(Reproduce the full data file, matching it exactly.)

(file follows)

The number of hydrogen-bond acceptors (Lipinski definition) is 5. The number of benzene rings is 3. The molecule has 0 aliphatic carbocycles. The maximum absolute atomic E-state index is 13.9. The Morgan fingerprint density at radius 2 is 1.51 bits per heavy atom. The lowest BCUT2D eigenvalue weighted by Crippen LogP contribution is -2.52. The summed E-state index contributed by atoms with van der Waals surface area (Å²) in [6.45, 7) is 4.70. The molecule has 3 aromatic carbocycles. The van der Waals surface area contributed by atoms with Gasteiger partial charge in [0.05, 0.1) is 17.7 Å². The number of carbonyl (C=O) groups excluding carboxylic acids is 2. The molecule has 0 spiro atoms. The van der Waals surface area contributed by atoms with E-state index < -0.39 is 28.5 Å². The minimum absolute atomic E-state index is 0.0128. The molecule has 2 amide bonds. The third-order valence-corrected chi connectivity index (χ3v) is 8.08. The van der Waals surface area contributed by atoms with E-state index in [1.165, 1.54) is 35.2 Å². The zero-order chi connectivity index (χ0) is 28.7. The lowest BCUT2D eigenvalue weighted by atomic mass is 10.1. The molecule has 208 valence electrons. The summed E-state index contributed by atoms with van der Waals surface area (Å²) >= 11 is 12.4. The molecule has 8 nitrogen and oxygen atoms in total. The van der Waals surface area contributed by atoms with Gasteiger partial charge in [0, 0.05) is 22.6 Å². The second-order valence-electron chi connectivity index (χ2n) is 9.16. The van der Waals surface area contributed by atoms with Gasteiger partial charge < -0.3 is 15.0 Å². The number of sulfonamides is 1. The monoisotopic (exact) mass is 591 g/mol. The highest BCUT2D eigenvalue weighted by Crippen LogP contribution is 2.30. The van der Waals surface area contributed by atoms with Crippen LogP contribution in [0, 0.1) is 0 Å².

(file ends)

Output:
The number of hydrogen-bond acceptors (Lipinski definition) is 5. The number of benzene rings is 3. The molecule has 0 aliphatic carbocycles. The maximum absolute atomic E-state index is 13.9. The Morgan fingerprint density at radius 2 is 1.51 bits per heavy atom. The lowest BCUT2D eigenvalue weighted by Crippen LogP contribution is -2.52. The summed E-state index contributed by atoms with van der Waals surface area (Å²) in [6.45, 7) is 4.70. The molecule has 3 aromatic carbocycles. The van der Waals surface area contributed by atoms with Gasteiger partial charge in [0.05, 0.1) is 17.7 Å². The number of carbonyl (C=O) groups excluding carboxylic acids is 2. The molecule has 0 spiro atoms. The van der Waals surface area contributed by atoms with E-state index < -0.39 is 28.5 Å². The minimum absolute atomic E-state index is 0.0128. The molecule has 2 amide bonds. The third-order valence-corrected chi connectivity index (χ3v) is 8.08. The van der Waals surface area contributed by atoms with E-state index in [1.165, 1.54) is 35.2 Å². The zero-order chi connectivity index (χ0) is 28.7. The lowest BCUT2D eigenvalue weighted by atomic mass is 10.1. The molecule has 208 valence electrons. The summed E-state index contributed by atoms with van der Waals surface area (Å²) >= 11 is 12.4. The molecule has 8 nitrogen and oxygen atoms in total. The van der Waals surface area contributed by atoms with Gasteiger partial charge in [0, 0.05) is 22.6 Å². The second-order valence-electron chi connectivity index (χ2n) is 9.16. The van der Waals surface area contributed by atoms with Gasteiger partial charge < -0.3 is 15.0 Å². The number of sulfonamides is 1. The monoisotopic (exact) mass is 591 g/mol. The highest BCUT2D eigenvalue weighted by Crippen LogP contribution is 2.30. The van der Waals surface area contributed by atoms with Crippen LogP contribution in [0, 0.1) is 0 Å².